Thousands Hanged in Assad's Saydnaya Torture Prison, Amnesty Says

Saydnaya Prison
An aerial view of Saydnaya prison, where Amnesty International alleges up to 13,000 people have been hanged since the start of the conflict. Amnesty International

The Syrian government hanged as many as 13,000 people in the first five years of the Syrian conflict at a torture prison north of Damascus, Amnesty International says in a new report released on Tuesday.

It said that most of the victims of the alleged mass hangings were civilian activists opposed to the regime of Syrian President Bashar al-Assad.

The report, entitled “Human Slaughterhouse: Mass hanging and extermination at Saydnaya prison,” bases its findings on dozens of interviews with witnesses, such as judges, doctors, guards and prisoners, many conducted in southern Turkey due to a lack of access to Syrian territory.

It reveals that at least once a week from the 2011 uprising to 2015, prison authorities took dozens of prisoners out of their cells, beat them, and then hanged them “in the middle of the night and in total secrecy,” according to witnesses. They then put the bodies in mass graves on the outskirts of the Syrian capital in the dead of night, Amnesty said.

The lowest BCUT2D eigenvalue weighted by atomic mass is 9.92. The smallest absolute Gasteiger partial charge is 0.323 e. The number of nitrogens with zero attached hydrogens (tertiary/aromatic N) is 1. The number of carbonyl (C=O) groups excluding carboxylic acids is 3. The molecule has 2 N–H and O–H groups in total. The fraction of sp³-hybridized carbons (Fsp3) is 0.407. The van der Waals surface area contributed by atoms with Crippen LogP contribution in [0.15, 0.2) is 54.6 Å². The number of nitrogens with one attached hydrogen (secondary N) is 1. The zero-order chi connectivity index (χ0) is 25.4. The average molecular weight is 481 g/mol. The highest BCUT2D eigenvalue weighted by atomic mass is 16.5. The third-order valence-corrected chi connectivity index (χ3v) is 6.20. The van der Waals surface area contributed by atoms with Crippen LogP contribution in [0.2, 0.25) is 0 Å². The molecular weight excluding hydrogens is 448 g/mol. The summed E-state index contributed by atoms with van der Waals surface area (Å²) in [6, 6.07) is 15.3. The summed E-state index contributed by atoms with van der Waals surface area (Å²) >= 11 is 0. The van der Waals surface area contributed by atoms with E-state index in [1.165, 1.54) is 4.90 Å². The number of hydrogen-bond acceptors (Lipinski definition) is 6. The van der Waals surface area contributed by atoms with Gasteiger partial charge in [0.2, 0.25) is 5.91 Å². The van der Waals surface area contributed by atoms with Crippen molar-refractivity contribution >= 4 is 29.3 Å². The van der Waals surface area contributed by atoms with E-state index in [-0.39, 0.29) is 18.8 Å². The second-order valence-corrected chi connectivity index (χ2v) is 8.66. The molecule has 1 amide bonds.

It said: “Throughout this process, they remain blindfolded. They do not know when or how they will die until the noose was placed around their necks.” It called the killings a “calculated campaign of extrajudicial execution.”

Read more: Assad's Vicious Torture Machine: Chapter and Verse

A former judge who witnessed the killings told Amnesty: “They kept them [hanging] there for 10- to -15 minutes. For the young ones, their weight wouldn't kill them. The officers' assistants would pull them down and break their necks.”

The judge said that authorities would questions suspects about alleged crimes but convict them regardless of the facts. “Whether the answer is 'yes' or 'no', he will be convicted... This court has no relation with the rule of law,” he said.

Many more may have died since 2015, but those that Amnesty interviewed no longer had access to information from the prison.

The Syrian government does not often comment on allegations of torture and killings but has previously denied the findings of rights groups as propaganda. The conflict has placed untold horrors on the country’s population, displacing more than half of all Syrians and leaving more than 320,000 people dead.

The regime and a coalition of Syrian opposition factions met in the Kazakh capital, Astana, last month for peace talks brokered by Russia and Turkey. The report’s finding are released two weeks before a new round of U.N.-backed peace talks in Geneva.

“The upcoming Syria peace talks in Geneva cannot ignore these findings. Ending these atrocities in Syrian government prisons must be put on the agenda,” Lynn Maalouf, deputy director for research at Amnesty's Beirut office, told the Associated Press.